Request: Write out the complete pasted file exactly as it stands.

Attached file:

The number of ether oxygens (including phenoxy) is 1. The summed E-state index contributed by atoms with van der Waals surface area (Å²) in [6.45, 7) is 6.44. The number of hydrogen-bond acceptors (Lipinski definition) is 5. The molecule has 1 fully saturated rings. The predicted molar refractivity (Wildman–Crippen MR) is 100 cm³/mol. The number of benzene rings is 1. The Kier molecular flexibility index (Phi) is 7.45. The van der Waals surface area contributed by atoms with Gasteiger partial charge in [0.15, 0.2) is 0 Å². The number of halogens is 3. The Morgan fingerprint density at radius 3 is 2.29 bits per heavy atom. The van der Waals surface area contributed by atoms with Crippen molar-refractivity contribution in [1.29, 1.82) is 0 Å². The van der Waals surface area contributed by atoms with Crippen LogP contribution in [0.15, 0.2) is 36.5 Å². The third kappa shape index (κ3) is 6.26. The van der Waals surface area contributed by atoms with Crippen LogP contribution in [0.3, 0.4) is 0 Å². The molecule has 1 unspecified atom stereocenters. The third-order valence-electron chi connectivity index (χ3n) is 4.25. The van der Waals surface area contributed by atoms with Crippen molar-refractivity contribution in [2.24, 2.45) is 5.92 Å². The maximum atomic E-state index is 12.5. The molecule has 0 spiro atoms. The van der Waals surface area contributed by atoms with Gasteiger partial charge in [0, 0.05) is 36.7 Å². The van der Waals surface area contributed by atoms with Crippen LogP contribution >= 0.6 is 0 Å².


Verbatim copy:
The number of ether oxygens (including phenoxy) is 1. The summed E-state index contributed by atoms with van der Waals surface area (Å²) in [6.45, 7) is 6.44. The number of hydrogen-bond acceptors (Lipinski definition) is 5. The molecule has 1 fully saturated rings. The predicted molar refractivity (Wildman–Crippen MR) is 100 cm³/mol. The number of benzene rings is 1. The Kier molecular flexibility index (Phi) is 7.45. The van der Waals surface area contributed by atoms with Gasteiger partial charge in [0.15, 0.2) is 0 Å². The number of halogens is 3. The Morgan fingerprint density at radius 3 is 2.29 bits per heavy atom. The van der Waals surface area contributed by atoms with Crippen molar-refractivity contribution in [1.29, 1.82) is 0 Å². The van der Waals surface area contributed by atoms with Crippen LogP contribution in [0.15, 0.2) is 36.5 Å². The third kappa shape index (κ3) is 6.26. The van der Waals surface area contributed by atoms with Crippen LogP contribution in [0.3, 0.4) is 0 Å². The molecule has 1 unspecified atom stereocenters. The third-order valence-electron chi connectivity index (χ3n) is 4.25. The van der Waals surface area contributed by atoms with Crippen molar-refractivity contribution in [2.24, 2.45) is 5.92 Å². The maximum atomic E-state index is 12.5. The molecule has 0 spiro atoms. The van der Waals surface area contributed by atoms with Gasteiger partial charge in [0, 0.05) is 36.7 Å². The van der Waals surface area contributed by atoms with Crippen LogP contribution >= 0.6 is 0 Å².